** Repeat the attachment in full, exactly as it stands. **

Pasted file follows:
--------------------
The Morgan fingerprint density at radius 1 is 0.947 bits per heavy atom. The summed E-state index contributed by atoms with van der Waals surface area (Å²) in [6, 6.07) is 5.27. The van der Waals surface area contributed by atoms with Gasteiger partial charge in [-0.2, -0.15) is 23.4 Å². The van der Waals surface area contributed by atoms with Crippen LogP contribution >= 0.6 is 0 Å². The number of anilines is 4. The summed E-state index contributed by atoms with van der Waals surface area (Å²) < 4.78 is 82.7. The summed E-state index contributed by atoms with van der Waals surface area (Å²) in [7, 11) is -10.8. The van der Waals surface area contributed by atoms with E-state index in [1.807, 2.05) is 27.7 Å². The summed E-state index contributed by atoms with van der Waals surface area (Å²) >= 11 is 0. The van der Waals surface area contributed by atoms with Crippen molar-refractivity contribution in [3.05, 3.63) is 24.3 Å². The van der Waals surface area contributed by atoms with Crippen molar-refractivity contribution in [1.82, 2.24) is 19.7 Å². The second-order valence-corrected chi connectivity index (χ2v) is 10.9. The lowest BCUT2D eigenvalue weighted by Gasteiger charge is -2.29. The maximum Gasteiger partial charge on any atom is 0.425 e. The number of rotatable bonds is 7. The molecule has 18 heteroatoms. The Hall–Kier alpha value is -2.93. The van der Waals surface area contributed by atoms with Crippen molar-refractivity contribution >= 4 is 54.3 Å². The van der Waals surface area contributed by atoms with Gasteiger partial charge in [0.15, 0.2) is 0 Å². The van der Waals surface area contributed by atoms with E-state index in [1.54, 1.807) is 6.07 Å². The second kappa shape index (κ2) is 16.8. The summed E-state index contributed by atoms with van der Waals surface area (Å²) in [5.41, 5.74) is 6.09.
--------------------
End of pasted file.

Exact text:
The Morgan fingerprint density at radius 1 is 0.947 bits per heavy atom. The summed E-state index contributed by atoms with van der Waals surface area (Å²) in [6, 6.07) is 5.27. The van der Waals surface area contributed by atoms with Gasteiger partial charge in [-0.2, -0.15) is 23.4 Å². The van der Waals surface area contributed by atoms with Crippen LogP contribution >= 0.6 is 0 Å². The number of anilines is 4. The summed E-state index contributed by atoms with van der Waals surface area (Å²) < 4.78 is 82.7. The summed E-state index contributed by atoms with van der Waals surface area (Å²) in [7, 11) is -10.8. The van der Waals surface area contributed by atoms with E-state index in [1.807, 2.05) is 27.7 Å². The summed E-state index contributed by atoms with van der Waals surface area (Å²) >= 11 is 0. The van der Waals surface area contributed by atoms with Crippen molar-refractivity contribution in [3.05, 3.63) is 24.3 Å². The van der Waals surface area contributed by atoms with Crippen molar-refractivity contribution in [1.82, 2.24) is 19.7 Å². The second-order valence-corrected chi connectivity index (χ2v) is 10.9. The lowest BCUT2D eigenvalue weighted by Gasteiger charge is -2.29. The maximum Gasteiger partial charge on any atom is 0.425 e. The number of rotatable bonds is 7. The molecule has 18 heteroatoms. The Hall–Kier alpha value is -2.93. The van der Waals surface area contributed by atoms with Crippen molar-refractivity contribution >= 4 is 54.3 Å². The van der Waals surface area contributed by atoms with Gasteiger partial charge in [0.15, 0.2) is 0 Å². The van der Waals surface area contributed by atoms with E-state index in [1.54, 1.807) is 6.07 Å². The second kappa shape index (κ2) is 16.8. The summed E-state index contributed by atoms with van der Waals surface area (Å²) in [5.41, 5.74) is 6.09.